I have a standard BBS02 500w on my Straggler light touring \ commuting bike which is more than enough for a 20mph commute to work (and I’m a heavy rider) or a low PAS tour.

    Thinking about putting another BBSHD on my Krampus 29+ with my third Rohloff and a Rockshox Pike RCT3 fork. This would be mind blowing… just wish I had the money to finish that build now…. Another Rohloff, front boost hub and Velocity Dually rims…bankrupted by bikes 😂

    1. Hey John, you’re absolutely rocking it with your ebike game! I love it!

      I’m more of a road speed freak myself, but I’m definitely wanting to get into some trail riding and sand fun soon.

      Thanks for your comment, really appreciate it. Keep on killing it my man!


      P.S. Can totally empathise with your “bankrupted by bikes” statement 😅

    1. Hey Wendy, I’m in the UK and an old hand at this home conversion stuff. I can help talk you through it step by step. And show you how to do it cheaper than all these places charging to convert it for you! Zade, are you able to pass on my email without it going public? Peace all ✌️

  3. Great article, I am researching mid drive and hub motors to install on a couple of recumbent trikes. Yesterday I ran across a long article that was less than complimentary regarding the bbso2 A and B. The article claimed that Bafang redesigned the A version with out saying any thing to any body, in particular dealers. It also said that Bafang does not support the A model with repair parts and that the two models are completely different and the components are not interchangeable. That said, have you heard anything along these lines.

    1. Hey William,

      Thanks for reading my blog.

      Can’t say that I have heard much about that actually, but it could well be true.

      I don’t normally recommend the BBS02 as the BBSHD is significantly better in the way that it is designed. But I have heard of issues with nylon rings inside the motors that can warp under some heat and stress of hard biking (or just general abuse). So you should be alright if you ride normally and within limits.


  4. Thanks for all the info , i am trying to put together the best pairing of motor and battery to propel my large mass (260 LBS) up inclines of 15 percent for up to 2 miles thoughts? My average ride in th mountains is 15 to 20 miles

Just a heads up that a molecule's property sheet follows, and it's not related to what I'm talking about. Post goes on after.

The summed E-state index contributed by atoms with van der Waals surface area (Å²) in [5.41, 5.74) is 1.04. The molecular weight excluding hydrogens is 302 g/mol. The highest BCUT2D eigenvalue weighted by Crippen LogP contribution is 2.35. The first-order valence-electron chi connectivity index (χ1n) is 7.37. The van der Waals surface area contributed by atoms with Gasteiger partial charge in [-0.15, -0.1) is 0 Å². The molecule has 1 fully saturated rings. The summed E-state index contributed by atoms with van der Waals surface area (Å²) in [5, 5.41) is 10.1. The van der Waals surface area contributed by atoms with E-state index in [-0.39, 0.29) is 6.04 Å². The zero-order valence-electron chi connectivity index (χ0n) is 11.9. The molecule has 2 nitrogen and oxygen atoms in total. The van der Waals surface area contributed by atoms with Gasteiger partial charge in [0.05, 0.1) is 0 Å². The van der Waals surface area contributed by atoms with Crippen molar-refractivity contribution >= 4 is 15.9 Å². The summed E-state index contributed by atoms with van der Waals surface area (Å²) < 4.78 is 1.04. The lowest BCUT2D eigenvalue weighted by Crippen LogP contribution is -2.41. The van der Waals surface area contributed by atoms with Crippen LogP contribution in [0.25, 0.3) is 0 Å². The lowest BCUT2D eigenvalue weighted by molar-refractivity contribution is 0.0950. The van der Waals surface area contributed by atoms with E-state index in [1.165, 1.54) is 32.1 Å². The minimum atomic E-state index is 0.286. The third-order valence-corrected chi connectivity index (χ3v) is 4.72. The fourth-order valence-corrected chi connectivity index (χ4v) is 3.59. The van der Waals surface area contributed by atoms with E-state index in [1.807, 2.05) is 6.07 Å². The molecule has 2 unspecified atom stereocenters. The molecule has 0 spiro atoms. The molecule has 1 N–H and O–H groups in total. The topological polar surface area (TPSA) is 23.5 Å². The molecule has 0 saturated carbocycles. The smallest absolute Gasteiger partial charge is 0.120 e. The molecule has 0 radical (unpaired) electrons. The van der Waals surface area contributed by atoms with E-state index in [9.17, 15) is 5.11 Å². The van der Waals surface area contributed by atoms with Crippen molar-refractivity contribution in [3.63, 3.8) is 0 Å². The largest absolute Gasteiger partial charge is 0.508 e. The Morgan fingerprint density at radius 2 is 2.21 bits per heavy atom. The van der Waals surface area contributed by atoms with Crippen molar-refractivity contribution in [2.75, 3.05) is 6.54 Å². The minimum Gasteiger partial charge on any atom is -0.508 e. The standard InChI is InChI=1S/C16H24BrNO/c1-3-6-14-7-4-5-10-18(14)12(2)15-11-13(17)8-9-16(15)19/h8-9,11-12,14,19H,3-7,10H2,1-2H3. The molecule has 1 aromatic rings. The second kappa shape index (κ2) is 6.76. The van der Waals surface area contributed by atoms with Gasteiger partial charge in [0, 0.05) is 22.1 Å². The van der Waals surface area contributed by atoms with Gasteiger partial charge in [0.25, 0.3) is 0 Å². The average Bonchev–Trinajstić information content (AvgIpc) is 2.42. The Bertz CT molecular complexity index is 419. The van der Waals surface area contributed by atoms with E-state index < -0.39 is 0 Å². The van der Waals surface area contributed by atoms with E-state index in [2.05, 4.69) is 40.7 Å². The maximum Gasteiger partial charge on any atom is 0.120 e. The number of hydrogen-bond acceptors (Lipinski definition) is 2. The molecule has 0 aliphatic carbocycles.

1. Hey Chris,

      Thanks for reading.

      I’d be going for as much juice in my battery as possible and lower that chainring size down (I have an article on chainring sizing which might help you out!)

  5. Hey Marc, I am confused because your saying that the BBS03 is the successor to the BBS02, but then your site starts talking about the BBSHD kit. I contacted Lunacycle and the man there said that I could program the BBS02 with a data cable to computer as to giving the BBS02 more power. Is this true or perhaps I heard the man wrong and it is The BBS03 that can be programmed to deferent levels of power. By the way I have a new GT passage aluminum bike with a 1”1/2
    half inch Round sprocket were the shaft slides in. And it’s 2”7/8 wide/almost 3” inches, Will this work for me.

  6. Big problem is the motor drops down and slams up. A screw clamp fixes this. I’d send you a photo of my setup. I have 42/11 and 27.5 it hits 40 also. Wheelie in the 40 52 volt battery and that is also clamped down. What is the best way to mount the battery for extreme mtb riding? I’m totally stoked to buy the mongoose envoy when available and get rid of current rig.

  7. I have an older model RANS Stratus LE recumbent. It has a 68mm bottom bracket and has FSA English threads. Will the BBSHD work on my bike? Also, I would need to have the battery on a back-rack. What battery will give me long life and long mileage?

  8. interested in a BBSHD assist motor . can these motors be purchased as a direct motor mount to a motor plate and be direct drive with a chain to rear hub . would like to stay away from mounting in the bottom bracket.